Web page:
Rebecca at the International Activities Office put us together a great binder, chock-full of really useful general intercultural as well as site-specific information. During the session, I literally couldn’t wait to get home and read through the juicy parts of it – I had to stop myself from flipping through photocopied maps, charts, and recent Economist articles. We also got to have a chat with Stacy, an encouragingly jealous former intern who only declined her renewal offer because she needed to finish her undergraduate degree. As for me, they promise that the phone interview will be soon, and that I’ll be succeeding either a kindergarten or a primary school teacher.
Last night, Sam lent me her Lonely Planet phrasebook and gave me a character workbook, and this evening I went to Chapters in search of further treasures, but I didn’t find anything that wasn’t lacking in content (shockingly, many books relied exclusively on transliteration, with nary a Japanese character of any kind to be found in them) or not lacking in price (I found a Japanese training software package that had thought of everything, but it also had a price tag to reflect that - $53! Why buy that when I can talk with Real Japanese People™ in five months for free?). But the trip was not a waste; I found a great book, The Stories of English, by David Crystal. I’m really excited to learn more about the history of the English language and I’m kind of hoping I miss my boat tomorrow so that I can read it in my car while waiting at the terminal.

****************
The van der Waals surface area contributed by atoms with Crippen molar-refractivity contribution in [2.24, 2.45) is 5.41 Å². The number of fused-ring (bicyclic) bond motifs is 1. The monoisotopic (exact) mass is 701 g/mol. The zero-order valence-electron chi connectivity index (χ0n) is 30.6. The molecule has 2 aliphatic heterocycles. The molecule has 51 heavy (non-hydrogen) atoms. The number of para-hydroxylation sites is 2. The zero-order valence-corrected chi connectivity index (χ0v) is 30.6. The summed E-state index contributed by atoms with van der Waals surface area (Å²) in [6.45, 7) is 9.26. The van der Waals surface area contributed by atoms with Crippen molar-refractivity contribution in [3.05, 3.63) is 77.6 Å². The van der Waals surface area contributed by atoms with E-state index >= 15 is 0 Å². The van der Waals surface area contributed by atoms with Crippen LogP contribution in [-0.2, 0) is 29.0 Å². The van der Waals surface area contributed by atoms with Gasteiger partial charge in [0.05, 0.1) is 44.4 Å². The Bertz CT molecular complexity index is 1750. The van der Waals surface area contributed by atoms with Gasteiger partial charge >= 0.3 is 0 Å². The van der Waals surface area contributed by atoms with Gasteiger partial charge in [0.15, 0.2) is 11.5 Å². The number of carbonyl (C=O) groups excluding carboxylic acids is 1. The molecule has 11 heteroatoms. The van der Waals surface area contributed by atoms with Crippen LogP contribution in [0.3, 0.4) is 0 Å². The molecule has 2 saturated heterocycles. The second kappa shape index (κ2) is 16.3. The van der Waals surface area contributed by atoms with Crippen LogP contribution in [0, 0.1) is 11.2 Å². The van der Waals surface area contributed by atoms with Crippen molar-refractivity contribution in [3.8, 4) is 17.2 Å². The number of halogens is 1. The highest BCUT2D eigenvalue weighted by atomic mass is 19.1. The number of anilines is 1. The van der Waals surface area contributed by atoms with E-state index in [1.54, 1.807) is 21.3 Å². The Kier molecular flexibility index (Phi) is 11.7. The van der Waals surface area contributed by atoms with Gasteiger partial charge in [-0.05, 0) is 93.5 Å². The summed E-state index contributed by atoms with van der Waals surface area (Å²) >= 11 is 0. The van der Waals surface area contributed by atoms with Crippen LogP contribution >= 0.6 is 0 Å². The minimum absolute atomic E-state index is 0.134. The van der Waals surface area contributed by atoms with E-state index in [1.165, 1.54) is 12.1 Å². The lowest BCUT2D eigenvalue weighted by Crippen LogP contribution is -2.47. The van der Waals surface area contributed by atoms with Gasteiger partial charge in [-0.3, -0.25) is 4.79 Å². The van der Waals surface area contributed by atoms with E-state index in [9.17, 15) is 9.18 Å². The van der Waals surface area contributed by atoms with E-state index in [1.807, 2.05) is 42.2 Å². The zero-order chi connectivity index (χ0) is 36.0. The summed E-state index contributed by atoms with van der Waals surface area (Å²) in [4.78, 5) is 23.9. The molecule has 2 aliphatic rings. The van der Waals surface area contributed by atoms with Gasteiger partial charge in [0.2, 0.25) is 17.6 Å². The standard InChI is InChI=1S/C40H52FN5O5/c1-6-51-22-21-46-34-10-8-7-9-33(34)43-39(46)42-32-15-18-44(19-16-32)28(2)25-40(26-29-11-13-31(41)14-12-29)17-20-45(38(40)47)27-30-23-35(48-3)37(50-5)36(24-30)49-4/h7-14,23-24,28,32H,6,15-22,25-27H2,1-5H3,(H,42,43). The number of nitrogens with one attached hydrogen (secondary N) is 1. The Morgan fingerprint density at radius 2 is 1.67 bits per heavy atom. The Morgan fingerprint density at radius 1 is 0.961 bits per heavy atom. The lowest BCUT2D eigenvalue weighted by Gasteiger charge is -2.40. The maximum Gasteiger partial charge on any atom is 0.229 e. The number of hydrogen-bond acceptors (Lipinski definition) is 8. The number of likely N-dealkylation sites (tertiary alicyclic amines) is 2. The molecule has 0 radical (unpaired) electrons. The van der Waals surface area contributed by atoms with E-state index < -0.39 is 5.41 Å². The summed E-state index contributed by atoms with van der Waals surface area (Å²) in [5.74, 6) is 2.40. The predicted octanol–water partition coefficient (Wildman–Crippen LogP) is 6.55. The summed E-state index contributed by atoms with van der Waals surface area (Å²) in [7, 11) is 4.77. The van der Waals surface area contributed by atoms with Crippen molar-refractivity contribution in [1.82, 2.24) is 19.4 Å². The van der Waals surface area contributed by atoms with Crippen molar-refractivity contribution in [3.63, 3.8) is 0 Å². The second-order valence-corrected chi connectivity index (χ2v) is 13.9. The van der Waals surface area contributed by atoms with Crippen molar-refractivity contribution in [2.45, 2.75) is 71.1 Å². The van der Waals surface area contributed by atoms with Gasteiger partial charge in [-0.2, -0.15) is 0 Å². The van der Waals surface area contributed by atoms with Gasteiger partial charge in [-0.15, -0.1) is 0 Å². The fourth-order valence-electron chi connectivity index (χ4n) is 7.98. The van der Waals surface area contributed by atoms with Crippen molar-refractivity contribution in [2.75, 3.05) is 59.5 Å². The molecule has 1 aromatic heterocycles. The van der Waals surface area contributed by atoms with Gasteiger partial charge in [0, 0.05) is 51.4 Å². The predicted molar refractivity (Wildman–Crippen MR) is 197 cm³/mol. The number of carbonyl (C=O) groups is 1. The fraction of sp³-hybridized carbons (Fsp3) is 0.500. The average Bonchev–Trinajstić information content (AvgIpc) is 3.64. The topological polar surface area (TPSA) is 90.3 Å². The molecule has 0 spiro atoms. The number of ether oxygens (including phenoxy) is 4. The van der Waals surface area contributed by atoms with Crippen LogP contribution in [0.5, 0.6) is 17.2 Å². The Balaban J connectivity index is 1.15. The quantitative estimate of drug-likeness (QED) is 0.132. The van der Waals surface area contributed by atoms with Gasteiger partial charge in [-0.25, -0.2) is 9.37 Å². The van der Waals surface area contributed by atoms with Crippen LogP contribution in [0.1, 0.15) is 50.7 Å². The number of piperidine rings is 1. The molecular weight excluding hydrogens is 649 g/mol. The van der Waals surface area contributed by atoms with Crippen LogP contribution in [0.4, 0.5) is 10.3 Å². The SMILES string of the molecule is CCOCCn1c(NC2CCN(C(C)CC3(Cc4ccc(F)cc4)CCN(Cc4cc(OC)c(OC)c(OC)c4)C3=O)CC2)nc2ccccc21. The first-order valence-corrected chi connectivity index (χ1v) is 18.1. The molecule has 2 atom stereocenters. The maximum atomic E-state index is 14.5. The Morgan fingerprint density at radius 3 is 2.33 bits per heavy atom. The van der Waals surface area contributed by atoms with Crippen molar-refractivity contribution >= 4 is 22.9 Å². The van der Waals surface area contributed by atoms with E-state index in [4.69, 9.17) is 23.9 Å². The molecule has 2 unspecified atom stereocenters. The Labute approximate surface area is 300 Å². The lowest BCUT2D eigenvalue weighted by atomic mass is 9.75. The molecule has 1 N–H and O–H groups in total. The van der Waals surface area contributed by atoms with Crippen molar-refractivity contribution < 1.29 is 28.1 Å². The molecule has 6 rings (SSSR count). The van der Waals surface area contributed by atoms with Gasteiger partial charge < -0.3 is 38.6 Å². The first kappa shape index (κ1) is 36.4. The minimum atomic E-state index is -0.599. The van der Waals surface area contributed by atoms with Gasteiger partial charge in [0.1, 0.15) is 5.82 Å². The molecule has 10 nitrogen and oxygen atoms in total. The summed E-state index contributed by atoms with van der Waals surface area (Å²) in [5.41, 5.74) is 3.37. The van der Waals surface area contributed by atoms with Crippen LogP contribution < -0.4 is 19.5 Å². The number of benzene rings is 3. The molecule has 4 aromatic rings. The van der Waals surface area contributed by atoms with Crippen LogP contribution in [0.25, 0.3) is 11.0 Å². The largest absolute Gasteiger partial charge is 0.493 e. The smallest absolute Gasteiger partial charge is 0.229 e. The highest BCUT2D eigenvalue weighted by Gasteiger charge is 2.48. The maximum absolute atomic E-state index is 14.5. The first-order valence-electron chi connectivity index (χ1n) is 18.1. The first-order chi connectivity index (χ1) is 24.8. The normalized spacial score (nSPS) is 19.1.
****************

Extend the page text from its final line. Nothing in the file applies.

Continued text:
Driving today was fun. I encourage a broad interpretation with regards to my tone here; I’ve never seen worse traffic here. All of the major arteries were (reportedly) simultaneously backed up. The bridges were backed up… in both directions. On my way off the Halifax peninsula, getting from Connaught and Chebucto to the bottom of the highway (2km / 1.24mi) took fifteen minutes. And this was around 6pm! Imagine what it must have been like at 4:45-5:00?
Even getting into town in the morning was tight, and I didn’t leave myself quite enough time and so I ended up running about eight blocks from my parking space all the way to the Oaks. Still, I was at ease with all the traffic. It reminded me that Halifax was still alive and thriving despite my absence, and it didn’t dampen my enthusiasm for driving, either (though filling up with gas did a little, but only because I almost beaned a Toyota Avalon while discovering that my grandmother’s 1996 Chevrolet Cavalier has its gas cap on the passenger side).
So yeah, lots of driving, lots of tunes on the Halifax radio stations, and lots of fun. Oh, speaking of radio, for the trip here I listened to an episode of Dave and Dave, an Arlington, Virgina indie radio show that my cousin Mary’s boyfriend Brian is a part of. I listened to a show about covers, and I was really impressed by the discussion and the tracks they actually played (j/k). Brian especially really knows his music, and he also comments on sports and current events in an insightful and meaningful way; anyway, I plan to listen regularly. Brian’s day job is at a company that accredits laboratories that perform tests on road-building materials; I mention this only because it would have been my number one dream job when I was 6.
Anyway, I’ll be driving home tomorrow morning (I guess I’d better pick a crossing), and I’ll be home in – wait a minute, aren’t I home now? Um… um… yes, I am. Okay, so I’ll be driving back to PEI tomorrow, and I’ll be back in Albion Cross in time to help Dad move some lambs (it’s weaning and inoculation time). There’ll be a party at Elizabeth’s that night, and I’ll be meeting good ol’ MS in
See you soon!